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Is It Best to Leave a Heat Pump Running All Night?

We’ve discussed before on this blog some of the more effective ways to use your home’s heating and cooling system so that you enjoy comfort all through the day and night without excessive energy waste. In this post, we’ll look at a question that people who use heat pumps during the winter to warm their homes often ask: “Should I leave the heat pump running at night?” If you’ve asked this question to non-professionals, you’ll likely hear different answers. We’ll get to the bottom of what the best practices are.

In general, you shouldn’t leave a heat pump on all night

Heat pumps are highly efficient comfort devices. This is one of their major appeals, and why homeowners often choose a heat pump as their primary source for heat during the winter. (Compared to an electric furnace, a heat pump is a huge money-saver.) However, this efficiency leads to the misunderstanding that it’s more efficient to keep them operating all through the night.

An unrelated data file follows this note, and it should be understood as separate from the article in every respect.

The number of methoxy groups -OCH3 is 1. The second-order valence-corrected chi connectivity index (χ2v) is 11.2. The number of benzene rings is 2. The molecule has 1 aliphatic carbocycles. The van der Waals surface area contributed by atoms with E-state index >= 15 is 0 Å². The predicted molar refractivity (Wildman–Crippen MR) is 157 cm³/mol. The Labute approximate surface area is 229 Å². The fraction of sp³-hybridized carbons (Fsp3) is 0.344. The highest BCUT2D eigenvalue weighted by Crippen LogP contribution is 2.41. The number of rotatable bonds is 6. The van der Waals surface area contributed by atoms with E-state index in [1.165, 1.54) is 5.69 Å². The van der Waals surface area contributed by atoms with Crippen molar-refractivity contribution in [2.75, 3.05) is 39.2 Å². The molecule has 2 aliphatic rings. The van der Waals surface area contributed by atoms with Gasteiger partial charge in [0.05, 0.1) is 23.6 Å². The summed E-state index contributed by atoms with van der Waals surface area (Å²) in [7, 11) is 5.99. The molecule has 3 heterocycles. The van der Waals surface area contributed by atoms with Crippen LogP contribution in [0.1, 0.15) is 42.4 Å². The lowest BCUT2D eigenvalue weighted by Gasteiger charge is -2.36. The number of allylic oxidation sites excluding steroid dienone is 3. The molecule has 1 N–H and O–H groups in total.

If you live in a home with effective insulation, it will take a few hours at night for the temperature to drop after you shut off the heating. The heat pump won’t need to turn on for this time to heat up the house, so there isn’t much point having it on at all. If the house has poor insulation, the temperature will drop faster, but the heat pump will produce heat that simply flees outside and goes to waste. You’re simply better off with the heat pump turned off at night and thick covers on your bed.

A programmable thermostat provides a middle ground

This is where a programmable thermostat comes in extremely handy, because you can achieve a middle ground between “heat pump on all night” and “heat pump off all night.” Program a set-back temperature for the heat pump at night (8° to 10° cooler than during the day), so it will only come in cases of extremely low heat. Set the thermostat to turn the heat pump back up to a warmer temperature about a half hour before you plan to wake up; that way, you can start the day with a warm home.

Call Comfort Flow Heating in Eugene, OR for help with heat pumps or installation of programmable thermostat.

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